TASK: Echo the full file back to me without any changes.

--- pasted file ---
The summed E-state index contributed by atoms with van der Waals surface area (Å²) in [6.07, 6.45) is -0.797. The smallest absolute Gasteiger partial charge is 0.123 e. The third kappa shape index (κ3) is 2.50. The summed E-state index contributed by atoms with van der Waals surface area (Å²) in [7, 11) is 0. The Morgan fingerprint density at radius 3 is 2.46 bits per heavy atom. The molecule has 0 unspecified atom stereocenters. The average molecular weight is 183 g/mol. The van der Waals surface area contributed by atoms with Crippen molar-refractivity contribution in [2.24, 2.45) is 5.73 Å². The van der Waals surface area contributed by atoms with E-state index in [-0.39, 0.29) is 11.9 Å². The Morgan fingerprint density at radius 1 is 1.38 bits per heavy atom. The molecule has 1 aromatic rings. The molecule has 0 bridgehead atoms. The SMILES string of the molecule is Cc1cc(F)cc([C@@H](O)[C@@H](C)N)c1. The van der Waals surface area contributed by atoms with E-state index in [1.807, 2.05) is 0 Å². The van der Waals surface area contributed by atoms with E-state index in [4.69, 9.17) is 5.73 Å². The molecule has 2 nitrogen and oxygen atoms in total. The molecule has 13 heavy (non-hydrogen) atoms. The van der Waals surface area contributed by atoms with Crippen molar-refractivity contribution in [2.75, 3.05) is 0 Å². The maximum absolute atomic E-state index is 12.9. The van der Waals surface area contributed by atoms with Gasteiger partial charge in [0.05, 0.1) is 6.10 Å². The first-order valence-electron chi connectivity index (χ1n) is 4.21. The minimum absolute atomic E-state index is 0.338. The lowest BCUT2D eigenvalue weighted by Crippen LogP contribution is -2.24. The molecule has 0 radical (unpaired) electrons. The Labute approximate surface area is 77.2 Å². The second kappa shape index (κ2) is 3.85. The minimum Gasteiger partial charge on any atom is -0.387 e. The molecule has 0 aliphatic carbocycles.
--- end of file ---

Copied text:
The summed E-state index contributed by atoms with van der Waals surface area (Å²) in [6.07, 6.45) is -0.797. The smallest absolute Gasteiger partial charge is 0.123 e. The third kappa shape index (κ3) is 2.50. The summed E-state index contributed by atoms with van der Waals surface area (Å²) in [7, 11) is 0. The Morgan fingerprint density at radius 3 is 2.46 bits per heavy atom. The molecule has 0 unspecified atom stereocenters. The average molecular weight is 183 g/mol. The van der Waals surface area contributed by atoms with Crippen molar-refractivity contribution in [2.24, 2.45) is 5.73 Å². The van der Waals surface area contributed by atoms with E-state index in [-0.39, 0.29) is 11.9 Å². The Morgan fingerprint density at radius 1 is 1.38 bits per heavy atom. The molecule has 1 aromatic rings. The molecule has 0 bridgehead atoms. The SMILES string of the molecule is Cc1cc(F)cc([C@@H](O)[C@@H](C)N)c1. The van der Waals surface area contributed by atoms with E-state index in [1.807, 2.05) is 0 Å². The van der Waals surface area contributed by atoms with E-state index in [4.69, 9.17) is 5.73 Å². The molecule has 2 nitrogen and oxygen atoms in total. The molecule has 13 heavy (non-hydrogen) atoms. The van der Waals surface area contributed by atoms with Crippen molar-refractivity contribution in [2.75, 3.05) is 0 Å². The maximum absolute atomic E-state index is 12.9. The van der Waals surface area contributed by atoms with Gasteiger partial charge in [0.05, 0.1) is 6.10 Å². The first-order valence-electron chi connectivity index (χ1n) is 4.21. The minimum absolute atomic E-state index is 0.338. The lowest BCUT2D eigenvalue weighted by Crippen LogP contribution is -2.24. The molecule has 0 radical (unpaired) electrons. The Labute approximate surface area is 77.2 Å². The second kappa shape index (κ2) is 3.85. The minimum Gasteiger partial charge on any atom is -0.387 e. The molecule has 0 aliphatic carbocycles.